If you’re the type of person who likes a little variety, you may even try mapping out your perfect week, with different days where you do different, wonderful things.

When you read it over, look for items that you threw in there because you felt guilty or thought “well I’m a grown up, so I have to do this bit”. Other than eating (you need to remain alive for your perfect day), we recommend that you cross those out and replace them with something you like better.

Your perfect day… or week… should give you a very solid idea of what freedom looks and feels like for you.

Once you have a sense of that, you can start asking yourself these questions about the people around you:

  • What does freedom for those you love really mean? How will they feel? What will they learn? What do you hope for them?
  • What does freedom for your community really mean? What dreams do you have for the people who live in the ecosystem of your life?

We don’t recommend creating their perfect day for them though. Everyone needs to do that for themselves. What you want to know is: what kinds of freedom for those people would you like to contribute to?

How Do You Live It?

It’s common that most of us will rush to the “how” of problem solving before we spend time on the “why”. As a lawyer friend shared recently with one of her clients: “No, the lawsuit isn’t the goal. The lawsuit is the process. Let’s talk about what you’re trying to achieve first. Then we’ll figure out if the lawsuit is the way to get it.”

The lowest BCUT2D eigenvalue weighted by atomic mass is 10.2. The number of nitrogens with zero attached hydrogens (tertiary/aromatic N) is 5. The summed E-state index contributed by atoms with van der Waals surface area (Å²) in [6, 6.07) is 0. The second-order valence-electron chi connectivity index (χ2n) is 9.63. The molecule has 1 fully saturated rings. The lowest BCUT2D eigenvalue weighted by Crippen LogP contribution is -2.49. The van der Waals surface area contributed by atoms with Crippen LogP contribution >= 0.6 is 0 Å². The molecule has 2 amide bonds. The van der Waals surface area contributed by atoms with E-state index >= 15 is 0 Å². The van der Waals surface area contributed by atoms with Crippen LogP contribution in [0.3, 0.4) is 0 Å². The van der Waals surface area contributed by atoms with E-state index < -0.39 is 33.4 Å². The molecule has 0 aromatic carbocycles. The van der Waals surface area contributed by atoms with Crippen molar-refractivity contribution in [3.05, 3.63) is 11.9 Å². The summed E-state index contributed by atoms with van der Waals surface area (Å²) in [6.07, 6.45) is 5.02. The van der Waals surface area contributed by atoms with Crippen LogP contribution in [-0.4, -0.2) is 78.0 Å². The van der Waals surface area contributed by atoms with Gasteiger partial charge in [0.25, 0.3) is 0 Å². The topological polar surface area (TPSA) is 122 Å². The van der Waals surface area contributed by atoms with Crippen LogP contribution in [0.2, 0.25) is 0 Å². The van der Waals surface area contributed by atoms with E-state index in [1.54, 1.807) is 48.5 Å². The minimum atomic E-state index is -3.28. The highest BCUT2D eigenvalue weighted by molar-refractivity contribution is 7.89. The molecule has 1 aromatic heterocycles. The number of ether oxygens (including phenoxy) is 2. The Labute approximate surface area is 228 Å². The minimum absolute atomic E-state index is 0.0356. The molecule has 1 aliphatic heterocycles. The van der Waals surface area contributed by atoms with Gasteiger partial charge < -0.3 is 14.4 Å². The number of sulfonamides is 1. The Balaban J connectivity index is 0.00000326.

Luckily, we’re not suing anyone today. We’re spending time on far more fun things, but her point about the difference between the goal and the process is vital. Determining the goal and understanding what we want to get out of it must come first. So, if you skipped over the above section to run your eyes down to this one… just head on back there. The “how” always falls flat when we don’t have any sense of the “why”.

When you have a few of those answers – and know that when we said “The Perfect Day”, we understood that “perfect” isn’t a real thing, it’s just an idea – you might actually be able to start the work on how to make it happen.

When we define what we genuinely want clearly for ourselves, it gets a lot easier to identify what we need to do to make it happen.

This definition tells us how many of our freedoms require cold, hard cash, and for how long. It tells us whether the freedoms are location dependent – living near family, in a particular part of the world with specific kinds of weather or geography, or near the amenities we’d rely on.

It tells us how much those freedoms are about external factors like world markets, legislation, and tax changes. It tells us how much those freedoms are about changes we need and want to make in ourselves, things that might require coaching, counseling, training, education, and other kinds of growth.

It tells us how much we rely on our health to have freedom, and what we really need to feel purposeful, and fulfilled.

When we understand what we really want for others, after we understand what we need for ourselves, we can consider what actions would be most beneficial for the people around us. It might be just a bit of the time we found we had when we cleared away the other things. It might be our expertise and skill in something we’ve developed over time. It might be our networks and friendships, which can lead to opportunities. It might be increased education. It might be a little financial support that increases feelings of security.

The value of freedom is one we hold near and dear at Spring Plans. It’s one of the reasons why we even exist. We wanted the freedom to help you understand, define, and create your version of freedom, every single day. Freedom is our childhood summer. What’s yours?

Julia Chung